Visit to Te Urewera Mainland Island Project

We sent two of our members on a trip down to Te Urewera National Park, where they spent three days with local DOC staff,  learning about their trapping regime.

Our Coordinator Natalie Collicott and Chair woman Lettecia Williams were lucky to get the opportunity to head down to Te Urewera National Park for three days in April. Te Urewera Mainland Island is the largest mainland island in New Zealand. With a strong focus on trapping, the project shares many similarities with the work undertaken by Moehau Environment Group.

Possum control is undertaken over 50,000ha using ground-based trappers. Rats and stoats are also targeted in core areas containing high biodiversity values. The project boasts an impressive range of endangered species including kiwi, kokako, kaka, blue duck (whio) and mistletoe.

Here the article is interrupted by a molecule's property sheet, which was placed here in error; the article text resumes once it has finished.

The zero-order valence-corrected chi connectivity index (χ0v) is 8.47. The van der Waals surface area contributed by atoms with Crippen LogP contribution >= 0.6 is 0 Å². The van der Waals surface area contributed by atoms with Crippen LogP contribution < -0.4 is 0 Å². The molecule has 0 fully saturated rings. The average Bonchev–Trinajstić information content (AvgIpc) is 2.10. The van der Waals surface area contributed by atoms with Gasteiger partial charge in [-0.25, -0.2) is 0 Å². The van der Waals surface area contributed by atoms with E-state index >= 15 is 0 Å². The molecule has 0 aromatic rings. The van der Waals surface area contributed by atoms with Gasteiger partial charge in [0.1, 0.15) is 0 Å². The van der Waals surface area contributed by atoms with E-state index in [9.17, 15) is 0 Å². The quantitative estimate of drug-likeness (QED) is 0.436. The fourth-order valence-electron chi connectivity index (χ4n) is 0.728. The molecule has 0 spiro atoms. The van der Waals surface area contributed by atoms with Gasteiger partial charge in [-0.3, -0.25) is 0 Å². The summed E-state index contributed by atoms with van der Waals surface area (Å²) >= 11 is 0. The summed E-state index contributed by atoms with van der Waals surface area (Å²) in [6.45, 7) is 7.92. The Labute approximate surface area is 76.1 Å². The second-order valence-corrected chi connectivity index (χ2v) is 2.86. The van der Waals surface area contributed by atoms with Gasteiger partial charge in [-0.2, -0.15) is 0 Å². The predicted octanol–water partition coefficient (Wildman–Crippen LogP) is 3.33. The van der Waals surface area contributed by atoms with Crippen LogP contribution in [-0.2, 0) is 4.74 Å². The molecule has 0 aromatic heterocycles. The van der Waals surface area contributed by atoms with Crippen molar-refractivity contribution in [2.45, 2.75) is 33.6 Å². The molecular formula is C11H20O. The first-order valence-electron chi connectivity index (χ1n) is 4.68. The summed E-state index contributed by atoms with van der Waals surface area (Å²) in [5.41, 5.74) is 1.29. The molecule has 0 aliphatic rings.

Te Urewera National Park holds the largest managed population of kokako in New Zealand. The population stood at 8 pairs in 1994 and now exceeds over 112 pairs. During their stay the crew were awoken each morning by kokako, and were lucky enough to witness kokako pair calling from the treetops. The abundance of these rare birds is a true testimony to the success of this project!

The bush is seemingly riddled with traps. Lettecia recalls “It felt like you couldn’t walk more than a couple of metres along a trapline before bumping into a trap, whether it was for rats, stoats or possums.” The project is also part of the national trial for A12 and 24 self-setting ‘Henry’ traps.

For the Moehau Environment Group members the visit was a chance to share knowledge with a similar project, and see what learnings they can bring back. It has left us freshly inspired, and keen to test some new approaches to pest control in our own projects.